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Chinese Diaspora Archaeology in North America$
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Chelsea Rose and J. Ryan Kennedy

Print publication date: 2020

Print ISBN-13: 9780813066356

Published to Florida Scholarship Online: September 2020

DOI: 10.5744/florida/9780813066356.001.0001

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PRINTED FROM FLORIDA SCHOLARSHIP ONLINE (www.florida.universitypressscholarship.com). (c) Copyright University Press of Florida, 2021. All Rights Reserved. An individual user may print out a PDF of a single chapter of a monograph in FLASO for personal use.date: 22 September 2021

Between South China and Southern California

Between South China and Southern California

The Formation of Transnational Chinese Communities

Chapter:
(p.234) 10 Between South China and Southern California
Source:
Chinese Diaspora Archaeology in North America
Author(s):

Laura W. Ng 伍穎華‎

Publisher:
University Press of Florida
DOI:10.5744/florida/9780813066356.003.0010

In the late-nineteenth and early-twentieth century, many Chinese residing in the United States were transnational migrants who kept close connections to their families in China by sending remittances, writing letters, and making temporary visits to the home village; transnational institutions also developed, which helped move money, information, and goods across the Pacific. Chinese diaspora archaeology is ripe to contribute to scholarship on transnationalism because of its attention to materiality, but few scholars have adopted a transnational framework or conducted research on Chinese migrants’ home villages. A research project that investigates the formation three diasporically linked sites—a new home village in south China and the second iteration of two Chinatowns in southern California—is a first attempt at examining the materiality of Chinese transnationalism on both sides of the Pacific. Chinese diaspora archaeology can also gain from understanding these transnationally connected communities in their current status as heritage sites.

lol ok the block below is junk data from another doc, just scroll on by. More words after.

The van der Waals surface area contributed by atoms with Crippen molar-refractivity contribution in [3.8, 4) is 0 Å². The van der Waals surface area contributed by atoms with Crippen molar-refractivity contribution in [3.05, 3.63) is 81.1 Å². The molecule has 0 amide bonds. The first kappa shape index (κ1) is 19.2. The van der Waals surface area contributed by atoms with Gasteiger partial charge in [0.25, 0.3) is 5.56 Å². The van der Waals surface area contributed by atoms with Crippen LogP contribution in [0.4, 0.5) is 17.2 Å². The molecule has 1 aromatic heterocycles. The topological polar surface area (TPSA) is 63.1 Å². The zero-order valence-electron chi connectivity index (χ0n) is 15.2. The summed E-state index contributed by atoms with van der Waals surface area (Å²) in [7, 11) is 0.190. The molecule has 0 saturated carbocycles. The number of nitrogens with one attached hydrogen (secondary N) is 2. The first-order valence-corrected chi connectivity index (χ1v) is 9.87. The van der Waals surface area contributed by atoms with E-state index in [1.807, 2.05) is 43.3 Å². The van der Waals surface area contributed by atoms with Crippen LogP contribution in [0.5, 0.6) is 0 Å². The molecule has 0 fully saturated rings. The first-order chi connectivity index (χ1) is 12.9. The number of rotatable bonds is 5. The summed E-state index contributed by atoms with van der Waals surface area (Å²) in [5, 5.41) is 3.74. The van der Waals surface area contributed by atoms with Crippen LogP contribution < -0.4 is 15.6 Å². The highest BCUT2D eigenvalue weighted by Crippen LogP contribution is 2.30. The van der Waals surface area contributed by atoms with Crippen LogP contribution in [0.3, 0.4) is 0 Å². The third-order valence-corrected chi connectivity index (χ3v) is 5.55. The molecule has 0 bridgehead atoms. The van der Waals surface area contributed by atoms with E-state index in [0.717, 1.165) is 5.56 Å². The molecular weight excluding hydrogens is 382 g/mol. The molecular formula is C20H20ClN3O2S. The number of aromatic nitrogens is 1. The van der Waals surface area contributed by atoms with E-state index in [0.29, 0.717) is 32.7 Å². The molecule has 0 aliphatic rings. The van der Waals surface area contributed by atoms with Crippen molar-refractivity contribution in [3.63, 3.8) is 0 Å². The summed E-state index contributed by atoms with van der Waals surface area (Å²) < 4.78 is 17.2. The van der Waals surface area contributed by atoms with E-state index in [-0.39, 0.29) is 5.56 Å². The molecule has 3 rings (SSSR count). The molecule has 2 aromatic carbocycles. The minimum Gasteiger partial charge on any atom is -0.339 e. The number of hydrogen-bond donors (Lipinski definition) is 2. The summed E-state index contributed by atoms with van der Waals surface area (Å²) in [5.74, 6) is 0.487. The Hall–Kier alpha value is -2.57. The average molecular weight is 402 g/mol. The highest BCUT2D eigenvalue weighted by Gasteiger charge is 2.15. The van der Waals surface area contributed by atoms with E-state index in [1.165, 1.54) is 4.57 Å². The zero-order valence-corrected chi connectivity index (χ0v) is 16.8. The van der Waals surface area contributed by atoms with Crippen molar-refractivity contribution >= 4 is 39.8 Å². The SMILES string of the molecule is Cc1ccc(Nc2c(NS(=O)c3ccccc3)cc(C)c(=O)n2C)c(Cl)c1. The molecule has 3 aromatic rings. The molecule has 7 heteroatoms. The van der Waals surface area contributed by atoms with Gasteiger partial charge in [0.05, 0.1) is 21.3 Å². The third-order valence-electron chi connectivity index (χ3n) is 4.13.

Keywords:   transnationalism, Chinatown, home village, heritage site

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